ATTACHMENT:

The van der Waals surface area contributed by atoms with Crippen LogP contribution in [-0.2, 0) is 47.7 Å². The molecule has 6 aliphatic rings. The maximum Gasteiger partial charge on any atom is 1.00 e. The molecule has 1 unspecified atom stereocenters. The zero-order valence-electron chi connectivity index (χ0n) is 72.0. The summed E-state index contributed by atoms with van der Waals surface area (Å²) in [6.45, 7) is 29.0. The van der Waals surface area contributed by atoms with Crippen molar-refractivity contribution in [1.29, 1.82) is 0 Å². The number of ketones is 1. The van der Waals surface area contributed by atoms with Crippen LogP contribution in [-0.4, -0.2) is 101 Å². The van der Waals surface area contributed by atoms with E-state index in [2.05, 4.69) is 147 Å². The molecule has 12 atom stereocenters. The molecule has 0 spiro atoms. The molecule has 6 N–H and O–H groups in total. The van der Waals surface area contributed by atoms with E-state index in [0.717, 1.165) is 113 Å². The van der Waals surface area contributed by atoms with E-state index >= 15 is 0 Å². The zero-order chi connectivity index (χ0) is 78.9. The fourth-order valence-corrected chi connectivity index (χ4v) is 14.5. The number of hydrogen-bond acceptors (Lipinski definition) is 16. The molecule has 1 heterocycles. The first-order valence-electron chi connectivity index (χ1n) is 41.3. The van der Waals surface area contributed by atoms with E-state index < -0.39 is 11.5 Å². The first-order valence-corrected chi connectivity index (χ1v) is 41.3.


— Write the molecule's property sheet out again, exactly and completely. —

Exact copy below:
The van der Waals surface area contributed by atoms with Crippen LogP contribution in [-0.2, 0) is 47.7 Å². The molecule has 6 aliphatic rings. The maximum Gasteiger partial charge on any atom is 1.00 e. The molecule has 1 unspecified atom stereocenters. The zero-order valence-electron chi connectivity index (χ0n) is 72.0. The summed E-state index contributed by atoms with van der Waals surface area (Å²) in [6.45, 7) is 29.0. The van der Waals surface area contributed by atoms with Crippen molar-refractivity contribution in [1.29, 1.82) is 0 Å². The number of ketones is 1. The van der Waals surface area contributed by atoms with Crippen LogP contribution in [-0.4, -0.2) is 101 Å². The van der Waals surface area contributed by atoms with E-state index in [2.05, 4.69) is 147 Å². The molecule has 12 atom stereocenters. The molecule has 0 spiro atoms. The molecule has 6 N–H and O–H groups in total. The van der Waals surface area contributed by atoms with E-state index in [0.717, 1.165) is 113 Å². The van der Waals surface area contributed by atoms with E-state index >= 15 is 0 Å². The zero-order chi connectivity index (χ0) is 78.9. The fourth-order valence-corrected chi connectivity index (χ4v) is 14.5. The number of hydrogen-bond acceptors (Lipinski definition) is 16. The molecule has 1 heterocycles. The first-order valence-electron chi connectivity index (χ1n) is 41.3. The van der Waals surface area contributed by atoms with E-state index < -0.39 is 11.5 Å². The first-order valence-corrected chi connectivity index (χ1v) is 41.3.